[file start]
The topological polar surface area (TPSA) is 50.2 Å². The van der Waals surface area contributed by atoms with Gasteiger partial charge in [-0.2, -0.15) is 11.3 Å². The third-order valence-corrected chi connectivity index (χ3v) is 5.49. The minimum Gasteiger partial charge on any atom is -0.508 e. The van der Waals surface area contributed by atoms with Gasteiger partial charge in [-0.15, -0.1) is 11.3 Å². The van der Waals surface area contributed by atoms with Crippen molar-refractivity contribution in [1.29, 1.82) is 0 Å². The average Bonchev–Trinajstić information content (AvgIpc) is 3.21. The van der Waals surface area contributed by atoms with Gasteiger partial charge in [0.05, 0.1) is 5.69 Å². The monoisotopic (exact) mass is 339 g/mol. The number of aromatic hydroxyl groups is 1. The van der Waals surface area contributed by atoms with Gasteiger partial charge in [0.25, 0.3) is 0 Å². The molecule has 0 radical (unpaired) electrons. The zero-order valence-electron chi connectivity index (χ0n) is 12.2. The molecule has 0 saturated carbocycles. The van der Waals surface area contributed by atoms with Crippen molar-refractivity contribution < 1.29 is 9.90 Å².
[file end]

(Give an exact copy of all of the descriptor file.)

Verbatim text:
The topological polar surface area (TPSA) is 50.2 Å². The van der Waals surface area contributed by atoms with Gasteiger partial charge in [-0.2, -0.15) is 11.3 Å². The third-order valence-corrected chi connectivity index (χ3v) is 5.49. The minimum Gasteiger partial charge on any atom is -0.508 e. The van der Waals surface area contributed by atoms with Gasteiger partial charge in [-0.15, -0.1) is 11.3 Å². The van der Waals surface area contributed by atoms with Crippen molar-refractivity contribution in [1.29, 1.82) is 0 Å². The average Bonchev–Trinajstić information content (AvgIpc) is 3.21. The van der Waals surface area contributed by atoms with Gasteiger partial charge in [0.05, 0.1) is 5.69 Å². The monoisotopic (exact) mass is 339 g/mol. The number of aromatic hydroxyl groups is 1. The van der Waals surface area contributed by atoms with Gasteiger partial charge in [0.25, 0.3) is 0 Å². The molecule has 0 radical (unpaired) electrons. The zero-order valence-electron chi connectivity index (χ0n) is 12.2. The molecule has 0 saturated carbocycles. The van der Waals surface area contributed by atoms with Crippen molar-refractivity contribution < 1.29 is 9.90 Å².